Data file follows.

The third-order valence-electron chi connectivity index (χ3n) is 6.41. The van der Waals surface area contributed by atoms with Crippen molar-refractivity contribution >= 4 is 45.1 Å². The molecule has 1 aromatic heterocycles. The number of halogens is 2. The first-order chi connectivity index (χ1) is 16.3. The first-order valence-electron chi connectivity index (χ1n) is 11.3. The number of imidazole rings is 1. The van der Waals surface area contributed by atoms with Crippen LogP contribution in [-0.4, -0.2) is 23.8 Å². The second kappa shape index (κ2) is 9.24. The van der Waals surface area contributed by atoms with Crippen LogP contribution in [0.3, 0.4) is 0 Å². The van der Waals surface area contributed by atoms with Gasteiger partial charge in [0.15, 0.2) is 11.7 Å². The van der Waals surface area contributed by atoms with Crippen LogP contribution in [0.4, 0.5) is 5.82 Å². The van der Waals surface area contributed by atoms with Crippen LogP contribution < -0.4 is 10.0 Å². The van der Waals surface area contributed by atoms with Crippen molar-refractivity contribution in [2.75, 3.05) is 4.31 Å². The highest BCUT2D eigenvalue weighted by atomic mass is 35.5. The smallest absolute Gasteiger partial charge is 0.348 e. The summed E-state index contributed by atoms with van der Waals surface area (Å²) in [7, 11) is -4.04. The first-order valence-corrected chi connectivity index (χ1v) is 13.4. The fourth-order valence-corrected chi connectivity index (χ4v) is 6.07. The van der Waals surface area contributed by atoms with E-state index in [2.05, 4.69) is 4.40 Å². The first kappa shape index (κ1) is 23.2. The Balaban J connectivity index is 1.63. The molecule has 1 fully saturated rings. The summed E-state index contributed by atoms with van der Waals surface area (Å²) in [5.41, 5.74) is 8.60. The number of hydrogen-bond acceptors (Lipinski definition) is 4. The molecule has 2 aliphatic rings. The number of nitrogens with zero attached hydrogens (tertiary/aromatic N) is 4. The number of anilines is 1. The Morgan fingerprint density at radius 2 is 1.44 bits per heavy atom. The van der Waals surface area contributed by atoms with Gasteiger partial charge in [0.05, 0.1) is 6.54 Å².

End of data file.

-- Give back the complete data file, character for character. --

The third-order valence-electron chi connectivity index (χ3n) is 6.41. The van der Waals surface area contributed by atoms with Crippen molar-refractivity contribution >= 4 is 45.1 Å². The molecule has 1 aromatic heterocycles. The number of halogens is 2. The first-order chi connectivity index (χ1) is 16.3. The first-order valence-electron chi connectivity index (χ1n) is 11.3. The number of imidazole rings is 1. The van der Waals surface area contributed by atoms with Crippen LogP contribution in [-0.4, -0.2) is 23.8 Å². The second kappa shape index (κ2) is 9.24. The van der Waals surface area contributed by atoms with Crippen LogP contribution in [0.3, 0.4) is 0 Å². The van der Waals surface area contributed by atoms with Gasteiger partial charge in [0.15, 0.2) is 11.7 Å². The van der Waals surface area contributed by atoms with Crippen LogP contribution in [0.4, 0.5) is 5.82 Å². The van der Waals surface area contributed by atoms with Crippen LogP contribution < -0.4 is 10.0 Å². The van der Waals surface area contributed by atoms with Crippen molar-refractivity contribution in [2.75, 3.05) is 4.31 Å². The highest BCUT2D eigenvalue weighted by atomic mass is 35.5. The smallest absolute Gasteiger partial charge is 0.348 e. The summed E-state index contributed by atoms with van der Waals surface area (Å²) in [7, 11) is -4.04. The first-order valence-corrected chi connectivity index (χ1v) is 13.4. The fourth-order valence-corrected chi connectivity index (χ4v) is 6.07. The van der Waals surface area contributed by atoms with E-state index in [2.05, 4.69) is 4.40 Å². The first kappa shape index (κ1) is 23.2. The Balaban J connectivity index is 1.63. The molecule has 1 fully saturated rings. The summed E-state index contributed by atoms with van der Waals surface area (Å²) in [5.41, 5.74) is 8.60. The number of hydrogen-bond acceptors (Lipinski definition) is 4. The molecule has 2 aliphatic rings. The number of nitrogens with zero attached hydrogens (tertiary/aromatic N) is 4. The number of anilines is 1. The Morgan fingerprint density at radius 2 is 1.44 bits per heavy atom. The van der Waals surface area contributed by atoms with Gasteiger partial charge in [0.05, 0.1) is 6.54 Å².